Unfortunately my body wouldn’t birth the placenta and I was taken down to theatre and put under anaesthetic whilst the doctors removed it. I was grateful for the escape that the deep sleep provided me with. When I woke up Havanna was placed once again in my arms. She had been wrapped up and a pink knitted hat had been placed on her head. In a dreamy haze I leant forward and kissed her forehead. It was cold and so soft. I’ll always remember that touch on my lips. Both my partner and I were able to stay in the SPRING suite that night. I was so grateful that I didn’t have to be alone. The next day we were given a memory card with tiny hand and footprints in and we had to sign a form to say that we were happy for Havanna to undergo a post-mortem. We left the hospital childless parents.

The days that followed were hard. We immersed ourselves in arranging Havanna’s funeral. I cancelled my antenatal classes, and tried to go on as normal. Everyone around me appeared to be having healthy babies. Pictures of the new royal baby were everywhere I looked. I was angry. So angry! Why me? Some days I felt as though I would drive my self crazy questioning why. At night I replayed Havanna’s birth over and over until the sleeping tablets finally kicked in and I could rest, only to wake up and realise it was all still real.

Three months later we needed a change of scenery and decided to book a holiday to Japan. We wanted to be as far away from reality and normality as possible and Japan seemed like the perfect destination! The day before we left we scattered Havanna’s ashes over Hengistbury Head, Bournemouth. It was a beautiful sunset and the sea was calm. We placed pink roses next to her ashes and I prayed for another chance – a chance to be happy and to love another child. What I didn’t realise was that our chance would come a lot sooner than expected and whilst enjoying our adventures in Japan, we conceived again.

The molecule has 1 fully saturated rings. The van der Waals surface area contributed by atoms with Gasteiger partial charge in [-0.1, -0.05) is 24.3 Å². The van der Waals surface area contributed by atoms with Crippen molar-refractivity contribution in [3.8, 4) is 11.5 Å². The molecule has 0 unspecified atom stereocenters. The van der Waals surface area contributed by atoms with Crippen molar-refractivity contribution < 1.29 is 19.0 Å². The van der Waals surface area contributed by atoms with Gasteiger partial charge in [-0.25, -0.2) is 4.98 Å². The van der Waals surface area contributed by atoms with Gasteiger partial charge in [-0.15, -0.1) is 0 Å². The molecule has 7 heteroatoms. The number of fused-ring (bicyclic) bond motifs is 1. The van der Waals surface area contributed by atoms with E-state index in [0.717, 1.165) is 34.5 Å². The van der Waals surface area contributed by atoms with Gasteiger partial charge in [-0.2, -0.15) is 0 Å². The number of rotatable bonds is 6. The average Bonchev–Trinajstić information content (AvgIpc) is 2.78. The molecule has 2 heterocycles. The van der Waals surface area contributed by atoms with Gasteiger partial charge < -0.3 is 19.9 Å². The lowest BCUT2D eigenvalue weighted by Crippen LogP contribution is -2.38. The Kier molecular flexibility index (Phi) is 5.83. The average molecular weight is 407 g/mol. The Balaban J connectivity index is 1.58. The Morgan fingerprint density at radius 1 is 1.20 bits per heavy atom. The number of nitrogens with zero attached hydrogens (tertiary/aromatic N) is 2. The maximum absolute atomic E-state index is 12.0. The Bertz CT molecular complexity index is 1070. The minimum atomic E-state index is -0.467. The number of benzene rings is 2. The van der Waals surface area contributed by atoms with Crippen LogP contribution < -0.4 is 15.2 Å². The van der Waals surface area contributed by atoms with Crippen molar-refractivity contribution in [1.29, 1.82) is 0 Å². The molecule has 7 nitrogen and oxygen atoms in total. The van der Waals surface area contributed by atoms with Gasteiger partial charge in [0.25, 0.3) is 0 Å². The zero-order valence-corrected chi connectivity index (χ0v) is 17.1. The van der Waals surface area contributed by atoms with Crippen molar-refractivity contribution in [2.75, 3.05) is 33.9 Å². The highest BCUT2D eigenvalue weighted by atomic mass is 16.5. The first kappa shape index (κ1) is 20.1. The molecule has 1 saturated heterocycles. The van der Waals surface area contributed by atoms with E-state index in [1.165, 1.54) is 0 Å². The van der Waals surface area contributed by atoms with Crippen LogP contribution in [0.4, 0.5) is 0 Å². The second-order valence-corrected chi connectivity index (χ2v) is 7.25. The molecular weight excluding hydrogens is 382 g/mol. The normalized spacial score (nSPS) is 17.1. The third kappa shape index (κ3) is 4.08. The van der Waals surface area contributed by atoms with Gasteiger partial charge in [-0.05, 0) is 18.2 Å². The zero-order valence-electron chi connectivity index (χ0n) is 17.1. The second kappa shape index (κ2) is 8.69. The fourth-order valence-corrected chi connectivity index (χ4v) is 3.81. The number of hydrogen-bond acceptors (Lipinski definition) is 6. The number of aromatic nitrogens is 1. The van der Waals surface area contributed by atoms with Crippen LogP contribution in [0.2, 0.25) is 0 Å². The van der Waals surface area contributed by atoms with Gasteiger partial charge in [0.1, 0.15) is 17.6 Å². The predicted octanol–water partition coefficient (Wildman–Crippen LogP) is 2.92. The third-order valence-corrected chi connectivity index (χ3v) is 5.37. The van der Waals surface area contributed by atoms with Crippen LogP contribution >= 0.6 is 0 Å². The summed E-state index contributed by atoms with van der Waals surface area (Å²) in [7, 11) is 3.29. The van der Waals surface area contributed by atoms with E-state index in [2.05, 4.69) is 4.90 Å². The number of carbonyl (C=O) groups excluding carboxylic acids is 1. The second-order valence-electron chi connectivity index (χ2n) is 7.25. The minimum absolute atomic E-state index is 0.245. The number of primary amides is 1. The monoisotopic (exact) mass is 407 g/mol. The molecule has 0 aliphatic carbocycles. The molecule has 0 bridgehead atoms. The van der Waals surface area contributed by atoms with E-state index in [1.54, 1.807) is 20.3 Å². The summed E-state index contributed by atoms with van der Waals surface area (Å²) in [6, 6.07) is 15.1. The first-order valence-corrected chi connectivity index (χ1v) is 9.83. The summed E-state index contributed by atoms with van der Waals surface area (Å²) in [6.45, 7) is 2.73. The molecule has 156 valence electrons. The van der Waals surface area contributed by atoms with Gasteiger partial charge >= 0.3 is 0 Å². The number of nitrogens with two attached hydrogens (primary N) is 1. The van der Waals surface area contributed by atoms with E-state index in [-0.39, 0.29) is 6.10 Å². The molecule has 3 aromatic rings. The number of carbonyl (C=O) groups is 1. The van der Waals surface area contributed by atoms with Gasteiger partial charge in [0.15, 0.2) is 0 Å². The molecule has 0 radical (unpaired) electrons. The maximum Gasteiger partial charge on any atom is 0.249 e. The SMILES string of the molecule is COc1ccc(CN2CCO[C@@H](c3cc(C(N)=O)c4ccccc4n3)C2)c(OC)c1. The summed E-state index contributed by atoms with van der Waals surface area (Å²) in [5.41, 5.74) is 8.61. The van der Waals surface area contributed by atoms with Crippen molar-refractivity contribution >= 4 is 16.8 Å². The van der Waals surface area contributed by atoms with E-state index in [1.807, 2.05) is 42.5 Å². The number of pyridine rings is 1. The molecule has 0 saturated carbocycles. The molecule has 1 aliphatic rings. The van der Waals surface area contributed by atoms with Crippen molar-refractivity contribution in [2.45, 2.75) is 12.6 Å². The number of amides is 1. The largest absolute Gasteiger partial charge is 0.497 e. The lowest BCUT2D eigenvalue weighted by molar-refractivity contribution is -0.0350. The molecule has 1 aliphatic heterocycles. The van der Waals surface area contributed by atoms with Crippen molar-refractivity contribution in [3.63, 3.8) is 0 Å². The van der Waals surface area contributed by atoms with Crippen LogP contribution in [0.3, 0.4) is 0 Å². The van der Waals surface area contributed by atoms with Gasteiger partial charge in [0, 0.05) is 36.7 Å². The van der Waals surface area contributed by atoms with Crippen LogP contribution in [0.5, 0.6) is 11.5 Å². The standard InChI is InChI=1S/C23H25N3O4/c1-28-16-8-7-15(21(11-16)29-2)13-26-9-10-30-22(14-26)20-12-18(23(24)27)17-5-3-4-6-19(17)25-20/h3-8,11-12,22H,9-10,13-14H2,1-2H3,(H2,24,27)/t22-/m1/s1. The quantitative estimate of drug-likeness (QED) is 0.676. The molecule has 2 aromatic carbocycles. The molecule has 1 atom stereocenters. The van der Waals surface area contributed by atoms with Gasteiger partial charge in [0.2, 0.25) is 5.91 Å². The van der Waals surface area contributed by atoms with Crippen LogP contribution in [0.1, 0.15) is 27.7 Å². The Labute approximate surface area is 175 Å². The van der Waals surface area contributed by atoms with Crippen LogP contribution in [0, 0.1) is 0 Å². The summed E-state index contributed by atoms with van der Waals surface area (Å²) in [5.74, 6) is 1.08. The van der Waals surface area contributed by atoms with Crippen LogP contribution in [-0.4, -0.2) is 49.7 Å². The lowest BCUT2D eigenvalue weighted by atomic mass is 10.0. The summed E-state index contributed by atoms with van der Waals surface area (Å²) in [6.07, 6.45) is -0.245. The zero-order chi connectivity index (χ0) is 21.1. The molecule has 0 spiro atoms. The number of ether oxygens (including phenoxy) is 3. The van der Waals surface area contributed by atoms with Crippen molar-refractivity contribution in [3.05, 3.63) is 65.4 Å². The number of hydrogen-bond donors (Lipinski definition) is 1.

Frightened, but excited, I started the journey of pregnancy for the second time. It was bittersweet. I still grieved the baby that I’d lost but felt renewed hope for the baby that was growing inside of me. We had the same midwife again, which was hugely comforting. I was offered extra scans and tests for peace of mind. Havanna’s post-mortem results had confirmed that there was nothing wrong with me or with her and that it had just been ‘one of those things’ that nature can cruelly throw at you. At our twelve week scan we were given the due date of our second baby, July 11th, the day before Havanna’s birthday. I saw this as a good luck omen, things had to be better this time and strangely I felt calm.

On July 2nd at 6.30pm my waters broke. I called my partner, my mum and my midwife and then took a long hot shower. My contractions had already started, but I went in to my bedroom and took out Havanna’s memory chest. I sat and quietly looked through everything in there – every photo, card, poem and keepsake. For that short while, I wanted to think only about Havanna, for this was my second chance and I owed it all to her.

At 10.08pm that evening, at St. Mary’s Maternity Hospital, Poole, baby Sofia was born. The labour was intense but perfect. Everything went to plan and I stared down lovingly at our second child. She looked like her sister. And thanks to Havanna I like to think that I’m just that little more grateful for Sofia, that I hold her that little bit tighter and love her that little bit harder.

Baby Nora


Thinking about trying again was a very hard decision.

Part of me wanted to have twins again – my husband and I sadly lost our twin girls Ivy and Ava to TTTS (Twin to Twin Transfusion Syndrome) on 7th July 2013 at 22 weeks. I felt so cheated that the girls were taken away from us, but a twin pregnancy would cause enormous stress. We knew we were more likely to have a singleton and we knew that it would not present the same issues and complications that we faced with Ivy and Ava. But there was still that chance of having twins again…